Nekrasov Cossacks

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Nekrasov Cossacks, Nekrasovite Cossacks, Nekrasovites, Nekrasovtsy (Russian: Некрасовцы, Некрасовские казаки, Казаки-некрасовцы) descend from those Don Cossacks who, after the defeat of the Bulavin Rebellion of 1707-1708, fled to the Kuban in September 1708, headed by Ignat Nekrasov, hence their name. At that time the Crimean Khanate ruled the Kuban. Later, other fugitives from the Don and runaway Russian serfs joined the Nekrasov Cossacks. The Nekrasovites were Old Believers, and hence persecuted by Orthodox Russian authorities.

Initially, the Nekrasovites settled by the right bank of the Bolshaya Laba River, near its mouth. Later, the majority, including Nekrasov himself, settled on the Taman Peninsula, in three townlets (gorodoks): Bludilovsky, Golubinsky and Chiryansky (Блудиловский, Голубинский, Чирянский).

The Nekrasovites continued to raid the adjacent Russian lands, including the Don area; Russian forces carried out counter-raids. As a consequence, until 1737, several hundreds of thousands of fugitives from Southern Russia fled to the Kuban, with a significant number joining the Nekrasovites.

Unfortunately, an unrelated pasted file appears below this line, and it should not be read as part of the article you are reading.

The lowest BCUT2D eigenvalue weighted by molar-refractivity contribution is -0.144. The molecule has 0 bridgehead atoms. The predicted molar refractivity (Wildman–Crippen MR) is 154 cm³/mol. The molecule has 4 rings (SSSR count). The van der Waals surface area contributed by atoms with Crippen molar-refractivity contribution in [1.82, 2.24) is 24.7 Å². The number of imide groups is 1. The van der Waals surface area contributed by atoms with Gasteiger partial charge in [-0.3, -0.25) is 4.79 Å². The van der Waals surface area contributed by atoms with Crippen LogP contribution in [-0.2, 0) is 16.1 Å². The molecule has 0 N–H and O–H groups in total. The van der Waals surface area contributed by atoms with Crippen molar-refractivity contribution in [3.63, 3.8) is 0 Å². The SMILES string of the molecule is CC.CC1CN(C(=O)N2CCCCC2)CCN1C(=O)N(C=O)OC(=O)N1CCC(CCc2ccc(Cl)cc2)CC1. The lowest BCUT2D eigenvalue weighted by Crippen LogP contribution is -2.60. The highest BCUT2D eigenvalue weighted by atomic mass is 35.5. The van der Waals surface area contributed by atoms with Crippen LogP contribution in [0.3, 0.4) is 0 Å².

About 1737 the activity of the Nekrasovites petered out: historians assume that Nekrasov died in that year. Soon afterwards the Nekrasovite community began to disintegrate and resettled in the Ottoman Empire. See also Cossacks in Turkey.

In 1962 some Nekrasov Cossacks migrated to the U.S.S.R.[1] They have preserved the Don Cossack language, songs, and their ethnic identity despite their separation from other Cossacks for more than 200 years. There is an ongoing work for preserving the heritage of Nekrasov Cossacks.[1]

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  1. ^ Compare: Barrett, Thomas M. (1999). At the Edge of Empire: The Terek Cossacks and the North Caucasus Frontier, 1700-1860. Westview Press. p. 195. ISBN 9780813336718. Retrieved 2016-04-24. Some Nekrasov Cossacks returned to the Soviet Union in the 1920s, some in 1962, others emigrated to the United States in 1963, and the rest perpetuated their interesting traditional Cossack sub-culture in Turkey.